News

More schools are mixing beer, football at stadiums

More schools are mixing beer, football at stadiums

COLLEGE FOOTBALL: North Texas, SMU and Troy University will begin beer sales to the general public this season. Photo: Associated Press

ERIC OLSON, AP College Football Writer

Walk through the tailgate area at a college football stadium, and beer drinking is as common a sight as fans adorned in jerseys of their favorite players.

A growing number of schools are bringing the party inside, opening taps in concourses that traditionally have been alcohol-free zones.

North Texas, SMU and Troy University will begin beer sales to the general public this season. They’re among 21 on-campus football stadiums where any fan of legal age can grab a brew. That’s more than twice as many as five years ago.

Most schools continue to keep alcohol restricted to premium seating areas, if they allow it at all.

But offering alcohol is increasingly attractive for some campuses, especially for cash-strapped athletic departments outside the Power 5 conferences. Those schools, especially, are looking for ways to keep fans coming to stadiums instead of sitting at home or at sports bars.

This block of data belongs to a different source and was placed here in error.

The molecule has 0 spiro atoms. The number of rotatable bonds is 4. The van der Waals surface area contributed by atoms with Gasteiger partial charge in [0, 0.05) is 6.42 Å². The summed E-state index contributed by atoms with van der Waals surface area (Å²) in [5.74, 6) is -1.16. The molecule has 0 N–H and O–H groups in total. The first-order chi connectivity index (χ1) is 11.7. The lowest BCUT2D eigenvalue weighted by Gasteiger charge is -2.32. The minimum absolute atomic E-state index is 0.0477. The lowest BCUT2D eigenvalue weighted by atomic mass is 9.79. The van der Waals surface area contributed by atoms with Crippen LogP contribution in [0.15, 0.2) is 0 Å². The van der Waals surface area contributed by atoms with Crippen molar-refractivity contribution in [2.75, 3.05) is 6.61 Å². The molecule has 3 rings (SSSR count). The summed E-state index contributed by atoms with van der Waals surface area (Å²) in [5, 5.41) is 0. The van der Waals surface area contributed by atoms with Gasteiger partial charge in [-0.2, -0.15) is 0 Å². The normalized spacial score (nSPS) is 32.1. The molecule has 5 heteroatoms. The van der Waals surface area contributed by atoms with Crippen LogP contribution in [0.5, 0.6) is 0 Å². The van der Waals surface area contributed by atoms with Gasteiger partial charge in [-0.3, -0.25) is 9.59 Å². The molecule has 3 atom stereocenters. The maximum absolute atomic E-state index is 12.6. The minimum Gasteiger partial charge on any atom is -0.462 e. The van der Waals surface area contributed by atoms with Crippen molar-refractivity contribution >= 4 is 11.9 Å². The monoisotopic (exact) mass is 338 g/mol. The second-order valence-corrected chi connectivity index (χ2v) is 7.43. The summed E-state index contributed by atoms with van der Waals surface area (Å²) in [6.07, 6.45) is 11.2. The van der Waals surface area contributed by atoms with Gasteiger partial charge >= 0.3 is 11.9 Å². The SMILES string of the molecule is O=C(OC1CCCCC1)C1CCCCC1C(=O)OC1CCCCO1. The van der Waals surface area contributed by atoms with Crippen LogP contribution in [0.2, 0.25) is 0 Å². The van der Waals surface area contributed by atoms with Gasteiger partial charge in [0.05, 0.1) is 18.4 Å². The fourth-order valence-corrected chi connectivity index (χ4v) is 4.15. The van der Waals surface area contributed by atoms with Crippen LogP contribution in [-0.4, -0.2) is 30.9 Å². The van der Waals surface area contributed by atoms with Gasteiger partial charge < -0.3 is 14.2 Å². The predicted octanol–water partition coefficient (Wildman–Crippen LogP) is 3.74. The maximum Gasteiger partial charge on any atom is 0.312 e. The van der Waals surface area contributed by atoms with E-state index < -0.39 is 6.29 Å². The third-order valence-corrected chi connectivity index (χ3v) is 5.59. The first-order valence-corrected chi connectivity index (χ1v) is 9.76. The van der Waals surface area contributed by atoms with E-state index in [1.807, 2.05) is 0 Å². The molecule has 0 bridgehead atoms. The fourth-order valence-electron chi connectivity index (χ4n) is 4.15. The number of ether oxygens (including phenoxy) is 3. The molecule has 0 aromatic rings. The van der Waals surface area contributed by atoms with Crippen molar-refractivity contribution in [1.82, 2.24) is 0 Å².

Latest Stories

in Entertainment

Today in entertainment history: Nov. 26

Fresh
FILE - In this March 5, 2009 file photo, Michael Jackson is shown at a press conference in London. Testimony from AEG Live executive Paul Gongaware on his interactions with Jackson and his negotiations with the singer’s doctor dominated the fifth week of a civil case against the company filed by the superstar’s mother, Katherine. On Tuesday May 28, 2013, Gongaware reluctantly acknowledged that he negotiated the $150,000 per month rate that Jackson’s doctor expected to be paid to serve on the “This Is It” tour.

A look at the Hollywood headlines that made history.

in Music

Documentary on Nirvana’s Kurt Cobain to air on HBO

cobain

The first documentary made with the cooperation of Kurt Cobain's family will be released next year.

in National, World

U.S. to leave more troops in Afghanistan than first planned

afghanistan

The number of troops in Afghanistan next year will be larger than originally thought to fill a gap left in the NATO mission.